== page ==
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It really is hard! I remember being so excited to start marching band. I had neighbors and friends of my brother’s who had done it and all loved it. Summer band was okay. Most of the time we marched in a straight line, and I could handle that. But learning the field show for fall competition season just about killed me! And I was a pretty decent flute player! I had sat first or second chair throughout most of junior high band, but I struggled so much with being able to play and march at the same time. I remember being embarrassed at how much help I needed from my section leader at band camp. As the season wore on I got better. I could play a little bit while marching. But I wasn’t going to give up. I loved band, and I loved playing my flute. By the time our very last competition came that year I was able to play the entire field show while marching the show at the same time. I was so happy! And by the time my junior year of marching band came, I had no problems. It’s strange to look back on it now and wonder why I struggled so much. I even went on to become the flute/piccolo section leader my senior year. Even though it was easier by then, I can still say with complete honesty that marching band is hard! But it was so worth it. I still look back on it, nearly twenty years later, and can say it was one of the best experiences of my life.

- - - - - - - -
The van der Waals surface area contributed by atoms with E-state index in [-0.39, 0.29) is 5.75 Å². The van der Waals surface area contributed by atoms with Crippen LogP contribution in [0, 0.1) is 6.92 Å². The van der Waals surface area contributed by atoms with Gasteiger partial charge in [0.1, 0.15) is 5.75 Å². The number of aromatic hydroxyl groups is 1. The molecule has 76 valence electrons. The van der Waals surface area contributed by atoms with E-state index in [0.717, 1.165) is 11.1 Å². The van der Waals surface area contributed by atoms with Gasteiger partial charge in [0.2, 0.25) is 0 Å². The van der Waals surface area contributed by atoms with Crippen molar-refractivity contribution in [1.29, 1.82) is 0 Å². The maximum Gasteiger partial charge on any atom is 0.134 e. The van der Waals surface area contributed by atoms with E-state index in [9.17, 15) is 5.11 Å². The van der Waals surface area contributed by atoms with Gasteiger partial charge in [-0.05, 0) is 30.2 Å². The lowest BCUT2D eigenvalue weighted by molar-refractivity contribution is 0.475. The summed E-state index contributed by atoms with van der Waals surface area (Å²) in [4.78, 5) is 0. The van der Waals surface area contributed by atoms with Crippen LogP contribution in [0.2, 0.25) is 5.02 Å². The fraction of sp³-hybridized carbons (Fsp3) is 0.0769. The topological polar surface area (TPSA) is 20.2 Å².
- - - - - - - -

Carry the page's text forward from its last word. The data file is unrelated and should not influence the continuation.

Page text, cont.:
In the same chapter, Steve talks about how people often choose easy things over hard things. This was definitely me for much of my life. I always did really well in school, got good grades, graduated with high honors, got scholarships to college. A huge part of that was because I worked my butt off, but some of it was also because I chose the easy way within my classes. I chose to read books or write papers on subjects I knew would be easy for me. Then, during my third year of college, for some reason I decided to challenge myself.